Tech Tip: Send an Email Alert When Your Disk Space Gets Low


If you don't want to step up to a full monitoring solution such as Nagios you can create your own scripts for monitoring the things that you want to monitor, such as disk space. The following script alerts you when your root partition is almost full:

CURRENT=$(df / | grep / | awk '{ print $5}' | sed 's/%//g')

if [ "$CURRENT" -gt "$THRESHOLD" ] ; then
    mail -s 'Disk Space Alert' << EOF
Your root partition remaining free space is critically low. Used: $CURRENT%

The script sends an email when the disk usage rises above the percentage specified by the THRESHOLD varialbe (90% here).

To run it daily, for example, save the script to the file in your home directory, change the email to your email, and add the following line at the end of /etc/crontab file:

@daily ~/


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When i execute the script i get ./ Command not found

Anonymous's picture


I have created the script and put it in my home directory , When i excute the script i get the following error

./ Command not found.

Am not sure what's causing this


# set alert-level 90 % standard
df -H | grep -vE '^Filesystem|tmpfs|cdrom' | awk '{ print $5 " " $6 }' | while r
usep=$(echo $output | awk '{ print $1}' | cut -d'%' -f1 )
partition=$(echo $output | awk '{ print $2 }' )
if [ $usep -ge $ALERT ]; then
echo "space low on \"$partition ($usep%)\", on server $(hostname) at $(date)
mail -s "Alert: Free space low, $usep % used on $partition" $ADMIN

There are some similar scripts available

Anonymous's picture

It's a very basic topic for linux administration. There are some similar scripts available at, this site is dedicated for system monitoring and administration.

There are some problems with

T-One's picture

There are some problems with filesystems like cdrom drives, proc and stuff like that, so it would be better to filter that stuff, thats the script i use:

# set alert-level 90 % standard
df -H | grep -vE '^Filesystem|tmpfs|cdrom' | awk '{ print $5 " " $6 }' | while read output;
  usep=$(echo $output | awk '{ print $1}' | cut -d'%' -f1  )
  partition=$(echo $output | awk '{ print $2 }' )
  if [ $usep -ge $ALERT ]; then
    echo "space low on \"$partition ($usep%)\", on server $(hostname) at $(date)" |
     mail -s "Alert: Free space low, $usep % used on $partition" $ADMIN

if you use long devicenames you have to use df -p instead of df -h

Is it possible to set the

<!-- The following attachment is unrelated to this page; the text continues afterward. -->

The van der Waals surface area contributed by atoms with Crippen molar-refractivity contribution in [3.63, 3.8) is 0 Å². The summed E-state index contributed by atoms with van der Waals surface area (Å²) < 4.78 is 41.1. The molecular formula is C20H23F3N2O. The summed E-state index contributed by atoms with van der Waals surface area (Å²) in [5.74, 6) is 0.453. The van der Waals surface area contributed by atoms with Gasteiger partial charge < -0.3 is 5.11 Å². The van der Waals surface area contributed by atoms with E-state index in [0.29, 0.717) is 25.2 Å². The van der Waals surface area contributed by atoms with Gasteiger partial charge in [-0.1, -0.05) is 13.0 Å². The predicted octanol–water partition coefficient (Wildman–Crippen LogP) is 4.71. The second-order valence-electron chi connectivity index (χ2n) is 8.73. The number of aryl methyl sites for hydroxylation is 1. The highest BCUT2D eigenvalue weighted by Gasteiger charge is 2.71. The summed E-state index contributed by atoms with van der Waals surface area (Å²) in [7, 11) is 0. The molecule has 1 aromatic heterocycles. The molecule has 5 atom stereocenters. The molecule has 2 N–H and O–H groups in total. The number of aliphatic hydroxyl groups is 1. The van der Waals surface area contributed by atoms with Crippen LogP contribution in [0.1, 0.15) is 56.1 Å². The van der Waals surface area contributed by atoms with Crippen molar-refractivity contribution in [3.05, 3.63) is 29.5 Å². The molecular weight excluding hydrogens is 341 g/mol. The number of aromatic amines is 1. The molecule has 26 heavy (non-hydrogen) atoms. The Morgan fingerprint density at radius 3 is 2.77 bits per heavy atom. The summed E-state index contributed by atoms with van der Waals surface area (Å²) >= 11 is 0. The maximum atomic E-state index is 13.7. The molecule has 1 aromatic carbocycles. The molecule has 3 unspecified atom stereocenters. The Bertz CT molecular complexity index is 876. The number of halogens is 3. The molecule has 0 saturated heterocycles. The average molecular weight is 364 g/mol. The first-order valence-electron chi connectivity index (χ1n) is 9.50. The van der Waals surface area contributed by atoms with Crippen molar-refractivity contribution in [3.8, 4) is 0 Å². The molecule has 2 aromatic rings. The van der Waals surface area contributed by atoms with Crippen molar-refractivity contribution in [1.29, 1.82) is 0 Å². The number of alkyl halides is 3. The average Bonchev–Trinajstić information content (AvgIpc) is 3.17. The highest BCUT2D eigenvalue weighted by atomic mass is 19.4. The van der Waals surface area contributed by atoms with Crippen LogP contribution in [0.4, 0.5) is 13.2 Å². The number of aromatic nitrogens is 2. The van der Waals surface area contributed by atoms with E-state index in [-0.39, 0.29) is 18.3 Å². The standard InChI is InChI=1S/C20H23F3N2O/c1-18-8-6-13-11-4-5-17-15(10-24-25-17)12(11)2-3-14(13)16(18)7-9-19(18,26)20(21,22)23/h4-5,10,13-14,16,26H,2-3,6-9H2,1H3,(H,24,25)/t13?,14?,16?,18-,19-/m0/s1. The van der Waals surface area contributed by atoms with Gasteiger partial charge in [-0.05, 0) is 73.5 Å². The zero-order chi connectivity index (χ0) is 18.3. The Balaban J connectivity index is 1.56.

Supernoob's picture

Is it possible to set the execution of the script at a specific hour of the day?


Yes, see these

Mitch Frazier's picture

Check these: cron video and cron article.

Mitch Frazier is an Associate Editor for Linux Journal.


CyberCowboy's picture

on Ubuntu Karmic the 2nd line needs to read like this

CURRENT=$(df / | grep / | awk '{ print $4}' | sed 's/%//g')

Note the change from 5 to 4 in the awk portion of the line.

Perhaps check all

David Tangye's picture

Perhaps check all automounted filesystems ?

for vFS in `awk '!/^#/{if ($6 > 0) print $2}' /etc/fstab`
 do df $vFS  | \
 awk -v THRESHOLD=90 '
   if (VUSE >= THRESHOLD) {print VUSE " " $6}}'
 done | \
mail -e -s 'Disk Space Alert'

Here you do not need grep and sed

Andreas Schamanek's picture

If you use _awk_ you can make it also do what _grep_ and _sed_ do. An easy way is

CURRENT=$(df / | awk '/\// { print strtonum($5)}')

More correct would be

CURRENT=$(df / | awk '/\// { sub(/%$/,"",$5); print $5}')

But even cooler is the combination of df, awk and mail to get an alert for any file system above THRESHOLD:

df | awk "{ df=strtonum(\$5); if (df > $THRESHOLD) print; }" \
mail -e -s 'Disk Space Alert'

This basically all that is needed. _mail -e_ does not send a mail if the body is empty, i.e. when no file system is above THRESHOLD.


total noob question

Anonymous's picture

That's great, but how do I set things up so I can email from the command line?

> set things up so I can email from the command line

lefty.crupps's picture

You need to install a package which contains the 'mail' executable ('mail' program). On most systems that I've dealt with, this 'mail' command comes with the base install or comes as a part of an email transport system, such as Exim4 or Sendmail.

Try running this; the [Ctrl][D] key-combo tells the app when you're done composing:

shell$  mail -s "Subject here, hello there!" [enter]
whoa, ok i am sending an email! [enter]


Cc: [enter]


If you have long device

Anonymous's picture

If you have long device names like:


you have to use:

df -P (for POSIX output)

to ensure one line per device output.
Otherwise your example does not work in every situation.

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